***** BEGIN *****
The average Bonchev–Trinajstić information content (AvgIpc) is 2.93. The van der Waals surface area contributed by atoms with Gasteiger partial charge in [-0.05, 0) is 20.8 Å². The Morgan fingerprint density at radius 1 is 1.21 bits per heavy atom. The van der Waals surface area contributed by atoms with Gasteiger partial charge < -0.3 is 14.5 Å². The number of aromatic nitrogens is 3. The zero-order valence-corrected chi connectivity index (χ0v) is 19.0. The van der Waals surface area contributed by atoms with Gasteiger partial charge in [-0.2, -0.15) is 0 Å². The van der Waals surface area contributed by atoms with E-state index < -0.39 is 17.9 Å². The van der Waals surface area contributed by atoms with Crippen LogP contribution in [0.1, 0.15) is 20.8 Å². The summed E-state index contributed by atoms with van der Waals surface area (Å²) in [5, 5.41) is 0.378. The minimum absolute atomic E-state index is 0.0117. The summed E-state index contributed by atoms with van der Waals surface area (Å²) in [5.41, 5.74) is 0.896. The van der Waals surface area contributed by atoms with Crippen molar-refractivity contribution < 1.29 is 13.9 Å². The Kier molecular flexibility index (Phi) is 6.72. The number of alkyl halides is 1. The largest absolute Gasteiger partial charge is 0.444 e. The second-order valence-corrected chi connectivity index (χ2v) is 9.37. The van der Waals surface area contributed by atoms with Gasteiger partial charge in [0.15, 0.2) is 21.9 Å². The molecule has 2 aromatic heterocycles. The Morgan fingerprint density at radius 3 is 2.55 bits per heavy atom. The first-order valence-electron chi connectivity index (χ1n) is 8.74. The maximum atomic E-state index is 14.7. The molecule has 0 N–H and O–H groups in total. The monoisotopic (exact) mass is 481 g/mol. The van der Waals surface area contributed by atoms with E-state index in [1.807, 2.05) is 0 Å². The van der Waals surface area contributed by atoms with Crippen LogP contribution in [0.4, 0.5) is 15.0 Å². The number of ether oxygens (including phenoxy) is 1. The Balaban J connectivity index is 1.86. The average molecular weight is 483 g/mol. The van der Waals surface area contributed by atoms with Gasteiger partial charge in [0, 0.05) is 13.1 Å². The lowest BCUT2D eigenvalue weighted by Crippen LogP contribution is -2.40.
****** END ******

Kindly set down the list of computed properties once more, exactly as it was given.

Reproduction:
The average Bonchev–Trinajstić information content (AvgIpc) is 2.93. The van der Waals surface area contributed by atoms with Gasteiger partial charge in [-0.05, 0) is 20.8 Å². The Morgan fingerprint density at radius 1 is 1.21 bits per heavy atom. The van der Waals surface area contributed by atoms with Gasteiger partial charge < -0.3 is 14.5 Å². The number of aromatic nitrogens is 3. The zero-order valence-corrected chi connectivity index (χ0v) is 19.0. The van der Waals surface area contributed by atoms with Gasteiger partial charge in [-0.2, -0.15) is 0 Å². The van der Waals surface area contributed by atoms with E-state index < -0.39 is 17.9 Å². The van der Waals surface area contributed by atoms with Crippen LogP contribution in [0.1, 0.15) is 20.8 Å². The summed E-state index contributed by atoms with van der Waals surface area (Å²) in [5, 5.41) is 0.378. The minimum absolute atomic E-state index is 0.0117. The summed E-state index contributed by atoms with van der Waals surface area (Å²) in [5.41, 5.74) is 0.896. The van der Waals surface area contributed by atoms with Crippen molar-refractivity contribution < 1.29 is 13.9 Å². The Kier molecular flexibility index (Phi) is 6.72. The number of alkyl halides is 1. The largest absolute Gasteiger partial charge is 0.444 e. The second-order valence-corrected chi connectivity index (χ2v) is 9.37. The van der Waals surface area contributed by atoms with Gasteiger partial charge in [0.15, 0.2) is 21.9 Å². The molecule has 2 aromatic heterocycles. The Morgan fingerprint density at radius 3 is 2.55 bits per heavy atom. The first-order valence-electron chi connectivity index (χ1n) is 8.74. The maximum atomic E-state index is 14.7. The molecule has 0 N–H and O–H groups in total. The monoisotopic (exact) mass is 481 g/mol. The van der Waals surface area contributed by atoms with E-state index in [1.807, 2.05) is 0 Å². The van der Waals surface area contributed by atoms with Crippen LogP contribution in [0.4, 0.5) is 15.0 Å². The number of ether oxygens (including phenoxy) is 1. The Balaban J connectivity index is 1.86. The average molecular weight is 483 g/mol. The van der Waals surface area contributed by atoms with Gasteiger partial charge in [0, 0.05) is 13.1 Å². The lowest BCUT2D eigenvalue weighted by Crippen LogP contribution is -2.40.